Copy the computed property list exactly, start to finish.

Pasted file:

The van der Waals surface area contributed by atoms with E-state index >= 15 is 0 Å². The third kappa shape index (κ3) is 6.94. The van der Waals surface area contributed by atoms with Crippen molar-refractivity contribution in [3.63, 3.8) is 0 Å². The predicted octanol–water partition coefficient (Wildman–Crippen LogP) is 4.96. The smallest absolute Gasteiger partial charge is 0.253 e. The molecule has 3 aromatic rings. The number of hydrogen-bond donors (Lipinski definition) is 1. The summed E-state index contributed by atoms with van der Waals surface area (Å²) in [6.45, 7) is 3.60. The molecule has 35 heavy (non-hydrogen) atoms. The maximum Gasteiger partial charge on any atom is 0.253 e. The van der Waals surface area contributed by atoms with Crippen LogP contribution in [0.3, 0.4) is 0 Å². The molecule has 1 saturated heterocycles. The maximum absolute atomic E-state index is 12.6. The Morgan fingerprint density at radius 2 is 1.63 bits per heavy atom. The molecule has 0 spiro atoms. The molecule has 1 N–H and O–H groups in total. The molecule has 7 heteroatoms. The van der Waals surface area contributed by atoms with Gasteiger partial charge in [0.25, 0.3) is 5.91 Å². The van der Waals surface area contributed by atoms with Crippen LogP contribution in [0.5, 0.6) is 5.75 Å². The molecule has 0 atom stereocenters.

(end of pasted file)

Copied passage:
The van der Waals surface area contributed by atoms with E-state index >= 15 is 0 Å². The third kappa shape index (κ3) is 6.94. The van der Waals surface area contributed by atoms with Crippen molar-refractivity contribution in [3.63, 3.8) is 0 Å². The predicted octanol–water partition coefficient (Wildman–Crippen LogP) is 4.96. The smallest absolute Gasteiger partial charge is 0.253 e. The molecule has 3 aromatic rings. The number of hydrogen-bond donors (Lipinski definition) is 1. The summed E-state index contributed by atoms with van der Waals surface area (Å²) in [6.45, 7) is 3.60. The molecule has 35 heavy (non-hydrogen) atoms. The maximum Gasteiger partial charge on any atom is 0.253 e. The van der Waals surface area contributed by atoms with Crippen LogP contribution in [0.3, 0.4) is 0 Å². The molecule has 1 saturated heterocycles. The maximum absolute atomic E-state index is 12.6. The Morgan fingerprint density at radius 2 is 1.63 bits per heavy atom. The molecule has 0 spiro atoms. The molecule has 1 N–H and O–H groups in total. The molecule has 7 heteroatoms. The van der Waals surface area contributed by atoms with Gasteiger partial charge in [0.25, 0.3) is 5.91 Å². The van der Waals surface area contributed by atoms with Crippen LogP contribution in [0.5, 0.6) is 5.75 Å². The molecule has 0 atom stereocenters.